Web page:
CaliCase Universal Waterproof Case

Even with a waterproof case, you should be especially careful using your smartphone near salt water. Rinse the case thoroughly after exposure to salt water, before removing your device. Salt is highly corrosive and can damage your smartphone, even if has a good water-resistant rating. In particular, the contacts on the charging pins will corrode when exposed to salt. Over time this could prevent your device from charging using a cable.

RELATED: What to Do If You Drop Your Smartphone in the Ocean

Keep Gadgets in the Shade

Touchscreens and dark smartphone bodies absorb a lot of heat. This can cause your device to warm up rapidly, which is something you want to avoid. Heat is bad for electronics in general, but it’s especially bad for your phone’s battery. You could shorten your battery’s life by allowing it to get too hot, or in rare instances cause it to explode.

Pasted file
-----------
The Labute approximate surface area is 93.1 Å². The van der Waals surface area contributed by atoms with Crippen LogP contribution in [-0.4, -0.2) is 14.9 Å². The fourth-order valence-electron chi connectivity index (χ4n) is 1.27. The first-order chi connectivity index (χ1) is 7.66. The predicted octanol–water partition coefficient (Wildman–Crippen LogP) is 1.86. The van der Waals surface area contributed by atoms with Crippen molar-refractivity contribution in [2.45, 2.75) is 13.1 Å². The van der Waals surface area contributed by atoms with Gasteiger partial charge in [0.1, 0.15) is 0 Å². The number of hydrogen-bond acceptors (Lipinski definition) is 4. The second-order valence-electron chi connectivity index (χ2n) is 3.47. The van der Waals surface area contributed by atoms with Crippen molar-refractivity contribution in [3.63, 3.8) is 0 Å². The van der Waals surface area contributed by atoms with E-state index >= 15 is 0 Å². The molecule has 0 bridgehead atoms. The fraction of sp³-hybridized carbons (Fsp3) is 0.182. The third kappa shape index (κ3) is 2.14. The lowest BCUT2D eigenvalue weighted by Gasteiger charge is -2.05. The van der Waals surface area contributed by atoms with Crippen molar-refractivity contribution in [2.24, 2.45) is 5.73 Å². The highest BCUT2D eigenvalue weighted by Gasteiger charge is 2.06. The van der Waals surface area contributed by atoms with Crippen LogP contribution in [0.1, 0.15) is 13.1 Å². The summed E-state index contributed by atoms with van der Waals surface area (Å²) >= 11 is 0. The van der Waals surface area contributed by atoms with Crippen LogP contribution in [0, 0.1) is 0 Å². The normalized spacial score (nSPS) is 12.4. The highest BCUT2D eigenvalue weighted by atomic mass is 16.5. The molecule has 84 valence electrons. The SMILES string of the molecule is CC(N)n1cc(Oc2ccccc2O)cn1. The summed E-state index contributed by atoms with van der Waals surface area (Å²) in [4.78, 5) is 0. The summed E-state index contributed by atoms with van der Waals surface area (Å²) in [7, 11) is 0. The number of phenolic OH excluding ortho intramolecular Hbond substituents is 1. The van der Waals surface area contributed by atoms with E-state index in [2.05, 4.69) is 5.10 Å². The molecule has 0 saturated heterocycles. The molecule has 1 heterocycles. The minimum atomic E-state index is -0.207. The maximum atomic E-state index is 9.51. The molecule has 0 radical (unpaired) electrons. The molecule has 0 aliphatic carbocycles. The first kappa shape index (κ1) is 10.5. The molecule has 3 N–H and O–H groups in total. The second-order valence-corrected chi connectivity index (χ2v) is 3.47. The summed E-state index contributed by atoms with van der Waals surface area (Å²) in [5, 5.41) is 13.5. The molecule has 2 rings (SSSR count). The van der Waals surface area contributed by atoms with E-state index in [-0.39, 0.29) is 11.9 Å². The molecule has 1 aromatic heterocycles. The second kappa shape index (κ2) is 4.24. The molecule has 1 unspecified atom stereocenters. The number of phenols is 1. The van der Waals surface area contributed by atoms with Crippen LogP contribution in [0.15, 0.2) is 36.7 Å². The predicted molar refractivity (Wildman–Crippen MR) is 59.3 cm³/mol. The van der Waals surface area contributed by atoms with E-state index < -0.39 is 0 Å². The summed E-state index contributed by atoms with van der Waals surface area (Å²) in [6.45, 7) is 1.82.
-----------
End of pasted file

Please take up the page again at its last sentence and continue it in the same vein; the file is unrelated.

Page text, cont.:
Overheating is easy to avoid by keeping your smartphone in the shade. Throw it in a bag and keep that bag zipped up. A black or dark bag might not be the best idea since it too will absorb heat, but anything is better than letting your device go sunbathing for a few hours.

Be Prepared for Accidents

If you haven’t adequately protected your smartphone and you’ve decided to use it anyway, you should always be prepared for accidents to happen. As we’ve already mentioned, salt water is terrible for electronics on account of it being highly corrosive. If you expose your device to salt water it’s a good idea to rinse it off with fresh water.

Assuming your device is water resistant, you should be able to avoid water damage while removing any salt that remains on the device. Unfortunately, water resistant doesn’t mean waterproof so you’ll still need to be careful. If your device lacks a water-resistant rating then at least make sure you have a backup in case the worst happens.

Sand will scratch your display, so a screen protector may be worth your time. If you’re going to go this route, a glass screen protector is your best bet. These maintain the premium feel of a “naked” smartphone display and are designed to be replaced when they scratch or shatter.